Back in 1989, the concept that you could use recovered food to fight hunger was just a rebellious idea in
the head of a renegade nightclub manager, Robert Egger; but he ran with that idea, and founded DC Central
Kitchen, which is now widely regarded as one of the leading social enterprises in the world.
In 2001, Robert and the team at DC Central Kitchen knew we needed to bring this successful idea to
more communities nationwide. Instead of simply recovering wasted food and delivering it to those in
need, they brought that food back to a central location and transformed it into balanced, nutritious
meals. They saw that in every community there is a school, and in every school, there is a kitchen
space that goes unused in the evenings and on weekends—a Campus Kitchen.
That’s why at The Campus Kitchens Project, we empower students to transform their own schools into hubs
for fighting food waste and bringing balanced meals to people who need them. Thanks to our innovative
online tools, any interested student or school can bring this proven program to their campus.
Today, The Campus Kitchens Project is the largest student movement to fight hunger and food waste
in America. Each year, student volunteers recover over one million pounds of food that would have
otherwise gone to waste, and turn that food into healthy, balanced meals. Those meals, made up of
free food, free kitchen space, and free volunteer power, are valued at over a million dollars and are
transforming communities and developing leaders for the future. That’s a sustainable solution to hunger.
The nation’s leading nonprofit empowering students
to create sustainable solutions to hunger and food waste.
Photo from the Campus Kitchen at Troy University
OF THE FOOD we produce.1
Each ton wasted accounts for the release of
greenhouse gases, including methane, equivalent to
2.5 TONS OF CARBON DIOXIDE.2
existing assets to
fight hunger today
While the need in a community is often
all too obvious, the existing assets that
could help address those needs often go
unnoticed. At each Campus Kitchen, our
student leaders recover food that would
have gone to waste and put university
dining halls to use after hours to prepare
meals for those struggling with food
insecurity. In addition to creating a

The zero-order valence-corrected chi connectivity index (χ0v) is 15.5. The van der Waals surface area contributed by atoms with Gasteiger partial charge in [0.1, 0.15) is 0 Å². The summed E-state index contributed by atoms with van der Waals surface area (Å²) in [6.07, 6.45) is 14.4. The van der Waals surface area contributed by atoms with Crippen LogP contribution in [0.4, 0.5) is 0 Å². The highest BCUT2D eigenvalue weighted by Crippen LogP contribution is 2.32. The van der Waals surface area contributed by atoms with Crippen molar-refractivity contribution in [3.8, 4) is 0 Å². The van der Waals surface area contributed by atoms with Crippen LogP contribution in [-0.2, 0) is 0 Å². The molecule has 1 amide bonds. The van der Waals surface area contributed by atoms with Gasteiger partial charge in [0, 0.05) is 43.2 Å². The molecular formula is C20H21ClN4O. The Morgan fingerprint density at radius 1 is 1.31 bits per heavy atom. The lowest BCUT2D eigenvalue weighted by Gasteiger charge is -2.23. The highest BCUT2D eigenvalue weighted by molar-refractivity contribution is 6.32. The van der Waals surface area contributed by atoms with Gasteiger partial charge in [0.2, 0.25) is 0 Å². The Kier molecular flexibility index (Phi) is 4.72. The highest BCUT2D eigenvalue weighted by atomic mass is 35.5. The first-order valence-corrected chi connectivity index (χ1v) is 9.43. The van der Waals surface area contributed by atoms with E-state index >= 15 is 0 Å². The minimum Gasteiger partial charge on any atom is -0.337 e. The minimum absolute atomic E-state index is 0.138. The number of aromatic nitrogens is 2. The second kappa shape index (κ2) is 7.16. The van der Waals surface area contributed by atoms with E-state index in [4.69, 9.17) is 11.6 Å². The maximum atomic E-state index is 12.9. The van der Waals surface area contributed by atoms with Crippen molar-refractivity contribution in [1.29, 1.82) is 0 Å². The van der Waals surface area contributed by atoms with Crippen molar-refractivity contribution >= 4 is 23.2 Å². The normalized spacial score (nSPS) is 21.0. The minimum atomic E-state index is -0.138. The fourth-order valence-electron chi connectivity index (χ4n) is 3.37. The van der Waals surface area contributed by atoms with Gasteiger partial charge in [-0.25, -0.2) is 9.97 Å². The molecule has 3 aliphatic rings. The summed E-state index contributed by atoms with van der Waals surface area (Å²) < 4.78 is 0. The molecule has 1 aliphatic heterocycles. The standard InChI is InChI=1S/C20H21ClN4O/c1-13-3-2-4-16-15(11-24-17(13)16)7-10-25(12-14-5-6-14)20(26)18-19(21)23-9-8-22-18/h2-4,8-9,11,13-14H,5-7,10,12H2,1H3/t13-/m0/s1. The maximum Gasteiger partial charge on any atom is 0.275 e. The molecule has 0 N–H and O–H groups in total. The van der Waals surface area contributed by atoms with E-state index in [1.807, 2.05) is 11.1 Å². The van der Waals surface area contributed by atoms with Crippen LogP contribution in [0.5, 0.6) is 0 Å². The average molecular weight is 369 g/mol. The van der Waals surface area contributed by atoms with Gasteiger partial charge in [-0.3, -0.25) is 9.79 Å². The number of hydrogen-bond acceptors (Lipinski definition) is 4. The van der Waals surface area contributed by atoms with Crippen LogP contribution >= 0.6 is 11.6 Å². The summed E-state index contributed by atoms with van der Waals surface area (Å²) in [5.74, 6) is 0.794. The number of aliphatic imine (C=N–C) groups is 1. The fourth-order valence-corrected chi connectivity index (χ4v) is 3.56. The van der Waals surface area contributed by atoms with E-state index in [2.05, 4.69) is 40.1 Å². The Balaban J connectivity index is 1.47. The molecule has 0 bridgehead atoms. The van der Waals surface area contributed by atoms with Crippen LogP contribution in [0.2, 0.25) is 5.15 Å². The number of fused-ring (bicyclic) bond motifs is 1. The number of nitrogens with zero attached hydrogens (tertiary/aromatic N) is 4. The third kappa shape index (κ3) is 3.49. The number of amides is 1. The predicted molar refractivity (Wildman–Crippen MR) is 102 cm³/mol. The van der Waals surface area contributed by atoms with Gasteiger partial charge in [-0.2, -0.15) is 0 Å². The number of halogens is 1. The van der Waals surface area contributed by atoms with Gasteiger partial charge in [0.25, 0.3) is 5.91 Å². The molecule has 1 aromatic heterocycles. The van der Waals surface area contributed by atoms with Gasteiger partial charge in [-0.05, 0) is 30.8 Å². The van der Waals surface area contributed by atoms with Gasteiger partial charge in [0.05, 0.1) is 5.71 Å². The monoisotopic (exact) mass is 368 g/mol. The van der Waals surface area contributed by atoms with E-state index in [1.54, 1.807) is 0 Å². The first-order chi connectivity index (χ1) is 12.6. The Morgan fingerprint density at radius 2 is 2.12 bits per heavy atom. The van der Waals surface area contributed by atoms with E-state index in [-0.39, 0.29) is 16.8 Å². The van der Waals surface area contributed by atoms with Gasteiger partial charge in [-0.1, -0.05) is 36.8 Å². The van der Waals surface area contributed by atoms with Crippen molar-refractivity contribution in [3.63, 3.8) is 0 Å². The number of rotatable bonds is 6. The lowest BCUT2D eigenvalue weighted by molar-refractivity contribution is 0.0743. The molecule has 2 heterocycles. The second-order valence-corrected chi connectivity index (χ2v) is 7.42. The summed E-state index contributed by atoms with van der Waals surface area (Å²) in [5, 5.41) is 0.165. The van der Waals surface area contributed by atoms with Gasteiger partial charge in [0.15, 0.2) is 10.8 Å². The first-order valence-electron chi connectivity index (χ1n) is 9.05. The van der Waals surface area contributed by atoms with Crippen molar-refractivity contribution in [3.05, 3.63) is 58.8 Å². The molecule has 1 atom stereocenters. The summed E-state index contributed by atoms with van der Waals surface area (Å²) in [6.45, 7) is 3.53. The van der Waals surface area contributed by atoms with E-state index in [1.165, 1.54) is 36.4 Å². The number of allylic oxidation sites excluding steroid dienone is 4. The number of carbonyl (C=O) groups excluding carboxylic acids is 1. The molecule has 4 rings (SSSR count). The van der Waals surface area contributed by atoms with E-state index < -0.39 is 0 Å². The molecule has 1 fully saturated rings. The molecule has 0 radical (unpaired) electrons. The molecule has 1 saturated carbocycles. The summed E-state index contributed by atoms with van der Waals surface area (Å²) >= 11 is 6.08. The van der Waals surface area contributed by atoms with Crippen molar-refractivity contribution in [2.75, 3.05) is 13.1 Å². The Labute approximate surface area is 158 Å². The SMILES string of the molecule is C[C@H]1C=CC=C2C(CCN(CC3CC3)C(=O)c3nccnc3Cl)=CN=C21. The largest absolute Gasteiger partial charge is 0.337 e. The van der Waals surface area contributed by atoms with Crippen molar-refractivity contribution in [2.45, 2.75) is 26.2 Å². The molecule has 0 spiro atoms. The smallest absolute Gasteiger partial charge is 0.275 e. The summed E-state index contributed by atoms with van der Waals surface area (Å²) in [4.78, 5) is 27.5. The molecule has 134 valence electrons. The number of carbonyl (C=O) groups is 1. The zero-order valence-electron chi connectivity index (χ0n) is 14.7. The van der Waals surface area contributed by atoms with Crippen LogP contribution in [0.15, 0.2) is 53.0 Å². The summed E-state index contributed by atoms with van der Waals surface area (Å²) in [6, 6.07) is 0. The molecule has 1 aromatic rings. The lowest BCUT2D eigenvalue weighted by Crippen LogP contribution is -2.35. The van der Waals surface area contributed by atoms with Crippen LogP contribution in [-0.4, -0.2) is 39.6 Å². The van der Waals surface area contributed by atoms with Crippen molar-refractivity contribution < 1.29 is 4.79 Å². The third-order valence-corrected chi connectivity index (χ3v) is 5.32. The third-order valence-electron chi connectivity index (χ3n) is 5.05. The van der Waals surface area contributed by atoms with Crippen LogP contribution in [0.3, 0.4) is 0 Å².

lean operating model, we are teaching
students to see wasted resources as a
sustainable solution to community issues.
“Wasted: How America Is Losing Up to 40 Percent of Its Food from Farm to Fork to Landfill.” Dana Gunders, Natural Resources Defense
Council. NRDC Issue Paper, August 2012.
“Food wastage footprint: Impacts on natural resources - Summary report.” Food and Agriculture Organization of the United Nations, 2013.
1 IN 7 AMERICANS
is FOOD INSECURE.
For each pound of food we waste, we are wasting
17.3 GALLONS OF WATER we used to produce that food.4
Going beyond the
meal to fight hunger
We know we can’t end hunger with food.
The Campus Kitchens Project teaches
students to assess the specific needs in
their community, and develop programs
that address the underlying root causes
of food insecurity. From nutrition
education classes to senior hunger
outreach, from community gardens to
policy events, our students deliver more
leaders to end hunger
in the next generation
Whether they are managing volunteers
in the kitchen or developing relationships
with community organizations,our
student volunteers are learning
entrepreneurial and leadership skills
that they will carry with them into future
careers. Our Student Leadership Team
structure ensures that students who
come to volunteer have opportunities to
learn and to lead.
“Unlocking Value Through Food Waste Reduction.” ReFED, 19 October 2016, www.refed.com/?sort=economic-value-per-ton
“Reducing Food Loss and Waste.” Brian Lipinski, Craig Hanson, James Lomax, Lisa Kitinoja, Richard Waite and Tim
Searchinger, World Resources Institute. Working Paper, June 2013.
This food waste costs us
Across the country, student leaders are teaming up with their university
administration, community nonprofits, and their dining services team to build
a more sustainable approach to addressing food waste on campus. Here at The
Campus Kitchens Project, we’ve figured out how to create a student-run kitchen
that will keep food from going to waste, and turn it into nutritious meals for
those who are struggling with food insecurity. In the process, we are developing
student leaders and empowering them to create programs that open pathways
between college and community. It’s student-powered hunger relief.
HOW DOES ITWORK?
All the tools and resources you need to launch a Campus
Kitchen at your school, develop partnerships, and get
you off the ground are free through our website at
campuskitchens.org. By creating your own online planner,
you can work as a team to track your progress toward
launching your Campus Kitchen along a clear roadmap.
We even offer startup grants of $5,000 to help you get up
WHATARE THE BENEFITS?
Whether you have an existing food recovery program,
or are just considering getting started, joining The
Campus Kitchens Project will ensure you have the
resources to make it a success for the long-term. As
part of this movement, you’ll have access to trainings,
conferences, and leadership experiences that will
help you find success after graduation regardless of
your career path.
We help you partner with:
– by offering annual grant opportunities
and AmeriCorps members to support your
program and grow your impact.
– by sharing resources on Asset-Based
Community Development to help you find
the right partners to effectively address food
insecurity in your community.
– by sharing our best practices and industry-
approved food safety system.
– by offering trainings, conferences, toolkits,
online volunteer management, and membership
in a national movement.
Photo from the Campus Kitchen at Baylor University